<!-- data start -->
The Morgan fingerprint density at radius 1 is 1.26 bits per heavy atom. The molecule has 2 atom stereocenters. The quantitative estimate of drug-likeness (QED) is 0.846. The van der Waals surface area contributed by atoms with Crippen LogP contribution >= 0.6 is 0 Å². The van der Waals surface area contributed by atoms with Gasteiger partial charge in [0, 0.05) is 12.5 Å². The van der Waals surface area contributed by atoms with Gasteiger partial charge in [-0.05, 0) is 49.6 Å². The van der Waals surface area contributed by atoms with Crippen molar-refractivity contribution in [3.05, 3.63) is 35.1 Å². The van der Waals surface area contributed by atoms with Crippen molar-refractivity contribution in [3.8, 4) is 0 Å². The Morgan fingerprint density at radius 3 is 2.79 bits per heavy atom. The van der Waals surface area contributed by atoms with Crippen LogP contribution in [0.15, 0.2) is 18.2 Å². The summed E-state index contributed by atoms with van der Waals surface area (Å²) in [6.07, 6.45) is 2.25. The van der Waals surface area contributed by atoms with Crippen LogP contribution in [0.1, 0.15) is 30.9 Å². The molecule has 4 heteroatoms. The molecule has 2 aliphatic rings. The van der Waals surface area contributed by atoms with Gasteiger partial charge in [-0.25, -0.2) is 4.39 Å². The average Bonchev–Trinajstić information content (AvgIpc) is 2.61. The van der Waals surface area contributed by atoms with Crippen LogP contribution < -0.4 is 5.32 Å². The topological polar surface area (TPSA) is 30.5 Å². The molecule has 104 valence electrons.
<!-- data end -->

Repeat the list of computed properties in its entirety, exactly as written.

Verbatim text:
The Morgan fingerprint density at radius 1 is 1.26 bits per heavy atom. The molecule has 2 atom stereocenters. The quantitative estimate of drug-likeness (QED) is 0.846. The van der Waals surface area contributed by atoms with Crippen LogP contribution >= 0.6 is 0 Å². The van der Waals surface area contributed by atoms with Gasteiger partial charge in [0, 0.05) is 12.5 Å². The van der Waals surface area contributed by atoms with Gasteiger partial charge in [-0.05, 0) is 49.6 Å². The van der Waals surface area contributed by atoms with Crippen molar-refractivity contribution in [3.05, 3.63) is 35.1 Å². The van der Waals surface area contributed by atoms with Crippen molar-refractivity contribution in [3.8, 4) is 0 Å². The Morgan fingerprint density at radius 3 is 2.79 bits per heavy atom. The van der Waals surface area contributed by atoms with Crippen LogP contribution in [0.15, 0.2) is 18.2 Å². The summed E-state index contributed by atoms with van der Waals surface area (Å²) in [6.07, 6.45) is 2.25. The van der Waals surface area contributed by atoms with Crippen LogP contribution in [0.1, 0.15) is 30.9 Å². The molecule has 4 heteroatoms. The molecule has 2 aliphatic rings. The van der Waals surface area contributed by atoms with Gasteiger partial charge in [-0.25, -0.2) is 4.39 Å². The average Bonchev–Trinajstić information content (AvgIpc) is 2.61. The van der Waals surface area contributed by atoms with Crippen LogP contribution < -0.4 is 5.32 Å². The topological polar surface area (TPSA) is 30.5 Å². The molecule has 104 valence electrons.